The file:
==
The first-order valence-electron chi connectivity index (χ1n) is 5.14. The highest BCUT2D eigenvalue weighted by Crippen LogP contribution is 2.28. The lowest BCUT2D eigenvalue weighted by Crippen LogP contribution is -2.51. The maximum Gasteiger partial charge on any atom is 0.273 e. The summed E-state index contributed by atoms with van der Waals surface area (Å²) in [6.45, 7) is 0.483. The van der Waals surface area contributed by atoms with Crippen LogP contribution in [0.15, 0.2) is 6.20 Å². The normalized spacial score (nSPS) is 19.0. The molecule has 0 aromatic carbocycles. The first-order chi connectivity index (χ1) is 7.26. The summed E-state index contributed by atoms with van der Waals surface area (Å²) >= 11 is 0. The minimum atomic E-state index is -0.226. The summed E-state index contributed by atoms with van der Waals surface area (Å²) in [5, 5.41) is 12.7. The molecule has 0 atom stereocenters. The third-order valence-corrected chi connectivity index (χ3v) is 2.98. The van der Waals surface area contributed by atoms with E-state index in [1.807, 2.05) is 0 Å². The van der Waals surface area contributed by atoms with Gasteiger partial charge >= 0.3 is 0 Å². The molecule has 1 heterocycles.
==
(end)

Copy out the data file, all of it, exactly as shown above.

The first-order valence-electron chi connectivity index (χ1n) is 5.14. The highest BCUT2D eigenvalue weighted by Crippen LogP contribution is 2.28. The lowest BCUT2D eigenvalue weighted by Crippen LogP contribution is -2.51. The maximum Gasteiger partial charge on any atom is 0.273 e. The summed E-state index contributed by atoms with van der Waals surface area (Å²) in [6.45, 7) is 0.483. The van der Waals surface area contributed by atoms with Crippen LogP contribution in [0.15, 0.2) is 6.20 Å². The normalized spacial score (nSPS) is 19.0. The molecule has 0 aromatic carbocycles. The first-order chi connectivity index (χ1) is 7.26. The summed E-state index contributed by atoms with van der Waals surface area (Å²) >= 11 is 0. The minimum atomic E-state index is -0.226. The summed E-state index contributed by atoms with van der Waals surface area (Å²) in [5, 5.41) is 12.7. The molecule has 0 atom stereocenters. The third-order valence-corrected chi connectivity index (χ3v) is 2.98. The van der Waals surface area contributed by atoms with E-state index in [1.807, 2.05) is 0 Å². The van der Waals surface area contributed by atoms with Gasteiger partial charge >= 0.3 is 0 Å². The molecule has 1 heterocycles.